The Real Deal New York

Chinese investors targeting mid-tier US real estate

Developers like China Vanke look to avoid the volatile luxury market

Managing director of Vanke Holdings USA Kai-yan Lee (Source: LinkedIn)

Chinese institutional investors, facing highly leveraged markets at home, are shifting their focus from the volatile luxury sector to the more stable middle market in the U.S.

Lower priced residential properties and rentals, student housing, senior-living centers and skilled nursing homes are all becoming more attractive to Chinese investors, the Wall Street Journal reported. In recent years, Chinese investors have taken on high-risk luxury developments in Manhattan. The U.S. arm of Shanghai Municipal Investment, for example, has made significant investments in the city in past year.

It partnered with Ceruzzi Properties to buy a development site at 520 Fifth Avenue,  and also bought a $300 million equity stake in Gary Barnett’s Central Park Tower development.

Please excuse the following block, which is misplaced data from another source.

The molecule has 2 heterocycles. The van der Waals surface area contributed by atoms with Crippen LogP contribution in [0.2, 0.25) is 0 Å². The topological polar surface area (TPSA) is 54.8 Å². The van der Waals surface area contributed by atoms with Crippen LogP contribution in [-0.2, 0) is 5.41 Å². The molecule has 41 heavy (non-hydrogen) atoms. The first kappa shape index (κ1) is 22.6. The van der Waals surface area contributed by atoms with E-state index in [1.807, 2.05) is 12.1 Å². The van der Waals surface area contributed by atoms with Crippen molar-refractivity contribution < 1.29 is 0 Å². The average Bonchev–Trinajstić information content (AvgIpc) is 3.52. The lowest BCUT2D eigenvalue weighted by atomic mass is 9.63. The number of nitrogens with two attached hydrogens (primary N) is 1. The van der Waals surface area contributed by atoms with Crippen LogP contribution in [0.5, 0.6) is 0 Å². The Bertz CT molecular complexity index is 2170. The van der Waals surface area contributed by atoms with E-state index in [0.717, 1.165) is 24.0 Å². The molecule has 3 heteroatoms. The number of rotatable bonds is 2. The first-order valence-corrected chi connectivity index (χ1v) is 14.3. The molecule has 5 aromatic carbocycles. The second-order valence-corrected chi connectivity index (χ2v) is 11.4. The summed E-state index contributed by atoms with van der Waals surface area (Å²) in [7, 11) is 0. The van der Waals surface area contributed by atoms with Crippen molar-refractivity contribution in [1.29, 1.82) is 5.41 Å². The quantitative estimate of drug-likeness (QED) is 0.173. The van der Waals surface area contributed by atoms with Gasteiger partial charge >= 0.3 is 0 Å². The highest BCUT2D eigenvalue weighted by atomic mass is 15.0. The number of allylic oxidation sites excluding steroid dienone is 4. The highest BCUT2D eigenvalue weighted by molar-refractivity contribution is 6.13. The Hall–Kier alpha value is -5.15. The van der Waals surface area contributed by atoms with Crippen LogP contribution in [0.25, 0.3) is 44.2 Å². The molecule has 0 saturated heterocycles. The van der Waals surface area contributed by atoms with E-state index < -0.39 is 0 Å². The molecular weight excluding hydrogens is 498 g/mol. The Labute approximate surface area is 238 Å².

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Chinese development giant China Vanke has also poured money into the city’s residential market. It has partnered with Slate Property Group  and Adam America Real Estate on three development deals, including the controversial Rivington House condominium conversion. It also holds a stake in RFR Realty’s condo tower at 100 East 53rd Street.

But, according to the Journal, Chinese buyers are now thinking more strategically about the U.S. market, and that means shying away from the high-end property market.

Out of Vanke’s 14 U.S. projects, 10 are focused on the middle-tier condominium market, some of which have rental units. The firm said it prefers to focus on developing homes for consumers whose demand is “necessity driven.”

“These simple and enduring principles have helped us focus away from the luxury market and investor-centric projects that carry higher potential risk,” Kai-yan Lee, managing director of Vanke Holdings USA, told the newspaper.

The company lost $10 billion in market value this month, as investors sold off shares amid fears that government intervention could complicate the company’s takeover.

China is set to introduce new rules to curb capital flight. The State Council of the People’s Republic of China is expected to announce stricter controls over foreign investments exceeding $10 billion, and more than $1 billion for state-owned firms. [WSJ]Miriam Hall